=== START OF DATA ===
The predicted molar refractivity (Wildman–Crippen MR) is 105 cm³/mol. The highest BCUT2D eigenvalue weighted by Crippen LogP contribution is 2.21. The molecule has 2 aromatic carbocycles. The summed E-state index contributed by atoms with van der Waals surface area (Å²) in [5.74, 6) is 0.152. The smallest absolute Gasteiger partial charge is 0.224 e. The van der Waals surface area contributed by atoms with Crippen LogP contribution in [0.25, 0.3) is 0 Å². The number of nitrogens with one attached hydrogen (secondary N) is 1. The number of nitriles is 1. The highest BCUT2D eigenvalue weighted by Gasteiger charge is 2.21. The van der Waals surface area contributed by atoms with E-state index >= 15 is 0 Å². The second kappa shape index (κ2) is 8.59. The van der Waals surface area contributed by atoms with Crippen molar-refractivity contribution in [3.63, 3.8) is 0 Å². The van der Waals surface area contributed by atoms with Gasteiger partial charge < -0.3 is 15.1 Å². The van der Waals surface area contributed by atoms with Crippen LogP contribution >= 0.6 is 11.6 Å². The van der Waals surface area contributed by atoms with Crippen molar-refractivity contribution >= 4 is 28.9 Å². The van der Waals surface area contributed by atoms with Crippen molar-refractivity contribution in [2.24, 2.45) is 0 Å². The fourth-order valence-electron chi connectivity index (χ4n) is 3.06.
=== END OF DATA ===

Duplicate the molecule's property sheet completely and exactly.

The predicted molar refractivity (Wildman–Crippen MR) is 105 cm³/mol. The highest BCUT2D eigenvalue weighted by Crippen LogP contribution is 2.21. The molecule has 2 aromatic carbocycles. The summed E-state index contributed by atoms with van der Waals surface area (Å²) in [5.74, 6) is 0.152. The smallest absolute Gasteiger partial charge is 0.224 e. The van der Waals surface area contributed by atoms with Crippen LogP contribution in [0.25, 0.3) is 0 Å². The number of nitrogens with one attached hydrogen (secondary N) is 1. The number of nitriles is 1. The highest BCUT2D eigenvalue weighted by Gasteiger charge is 2.21. The van der Waals surface area contributed by atoms with E-state index >= 15 is 0 Å². The second kappa shape index (κ2) is 8.59. The van der Waals surface area contributed by atoms with Crippen molar-refractivity contribution in [3.63, 3.8) is 0 Å². The van der Waals surface area contributed by atoms with Gasteiger partial charge < -0.3 is 15.1 Å². The van der Waals surface area contributed by atoms with Crippen LogP contribution >= 0.6 is 11.6 Å². The van der Waals surface area contributed by atoms with Crippen molar-refractivity contribution >= 4 is 28.9 Å². The van der Waals surface area contributed by atoms with Crippen molar-refractivity contribution in [2.24, 2.45) is 0 Å². The fourth-order valence-electron chi connectivity index (χ4n) is 3.06.